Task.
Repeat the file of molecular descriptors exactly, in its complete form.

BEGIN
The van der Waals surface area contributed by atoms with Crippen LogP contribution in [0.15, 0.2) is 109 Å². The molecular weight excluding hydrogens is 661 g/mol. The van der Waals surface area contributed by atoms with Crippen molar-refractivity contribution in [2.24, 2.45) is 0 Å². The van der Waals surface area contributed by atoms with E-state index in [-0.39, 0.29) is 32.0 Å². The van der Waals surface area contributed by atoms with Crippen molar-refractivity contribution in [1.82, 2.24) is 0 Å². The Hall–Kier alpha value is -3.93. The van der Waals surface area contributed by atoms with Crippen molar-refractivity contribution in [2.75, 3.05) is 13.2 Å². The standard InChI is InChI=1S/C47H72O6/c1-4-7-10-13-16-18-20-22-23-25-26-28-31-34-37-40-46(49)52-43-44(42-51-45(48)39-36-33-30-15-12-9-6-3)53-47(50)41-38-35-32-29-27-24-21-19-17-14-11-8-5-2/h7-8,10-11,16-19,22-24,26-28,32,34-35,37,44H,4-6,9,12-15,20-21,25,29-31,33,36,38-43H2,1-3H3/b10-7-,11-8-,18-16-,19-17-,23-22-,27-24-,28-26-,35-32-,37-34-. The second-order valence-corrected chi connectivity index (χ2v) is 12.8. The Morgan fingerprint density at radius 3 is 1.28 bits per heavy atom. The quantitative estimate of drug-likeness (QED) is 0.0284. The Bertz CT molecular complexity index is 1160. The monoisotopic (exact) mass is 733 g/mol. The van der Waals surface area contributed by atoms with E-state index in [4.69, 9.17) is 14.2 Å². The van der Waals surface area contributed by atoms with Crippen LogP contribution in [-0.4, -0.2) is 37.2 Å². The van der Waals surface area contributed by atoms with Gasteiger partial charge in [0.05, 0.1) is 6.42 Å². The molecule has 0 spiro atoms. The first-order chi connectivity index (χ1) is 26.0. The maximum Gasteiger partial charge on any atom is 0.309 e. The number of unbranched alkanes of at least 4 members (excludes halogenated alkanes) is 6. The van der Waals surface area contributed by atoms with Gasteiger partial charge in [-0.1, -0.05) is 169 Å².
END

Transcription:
The van der Waals surface area contributed by atoms with Crippen LogP contribution in [0.15, 0.2) is 109 Å². The molecular weight excluding hydrogens is 661 g/mol. The van der Waals surface area contributed by atoms with Crippen molar-refractivity contribution in [2.24, 2.45) is 0 Å². The van der Waals surface area contributed by atoms with E-state index in [-0.39, 0.29) is 32.0 Å². The van der Waals surface area contributed by atoms with Crippen molar-refractivity contribution in [1.82, 2.24) is 0 Å². The Hall–Kier alpha value is -3.93. The van der Waals surface area contributed by atoms with Crippen molar-refractivity contribution in [2.75, 3.05) is 13.2 Å². The standard InChI is InChI=1S/C47H72O6/c1-4-7-10-13-16-18-20-22-23-25-26-28-31-34-37-40-46(49)52-43-44(42-51-45(48)39-36-33-30-15-12-9-6-3)53-47(50)41-38-35-32-29-27-24-21-19-17-14-11-8-5-2/h7-8,10-11,16-19,22-24,26-28,32,34-35,37,44H,4-6,9,12-15,20-21,25,29-31,33,36,38-43H2,1-3H3/b10-7-,11-8-,18-16-,19-17-,23-22-,27-24-,28-26-,35-32-,37-34-. The second-order valence-corrected chi connectivity index (χ2v) is 12.8. The Morgan fingerprint density at radius 3 is 1.28 bits per heavy atom. The quantitative estimate of drug-likeness (QED) is 0.0284. The Bertz CT molecular complexity index is 1160. The monoisotopic (exact) mass is 733 g/mol. The van der Waals surface area contributed by atoms with E-state index in [4.69, 9.17) is 14.2 Å². The van der Waals surface area contributed by atoms with Crippen LogP contribution in [-0.4, -0.2) is 37.2 Å². The van der Waals surface area contributed by atoms with Gasteiger partial charge in [0.05, 0.1) is 6.42 Å². The molecule has 0 spiro atoms. The first-order chi connectivity index (χ1) is 26.0. The maximum Gasteiger partial charge on any atom is 0.309 e. The number of unbranched alkanes of at least 4 members (excludes halogenated alkanes) is 6. The van der Waals surface area contributed by atoms with Gasteiger partial charge in [-0.1, -0.05) is 169 Å².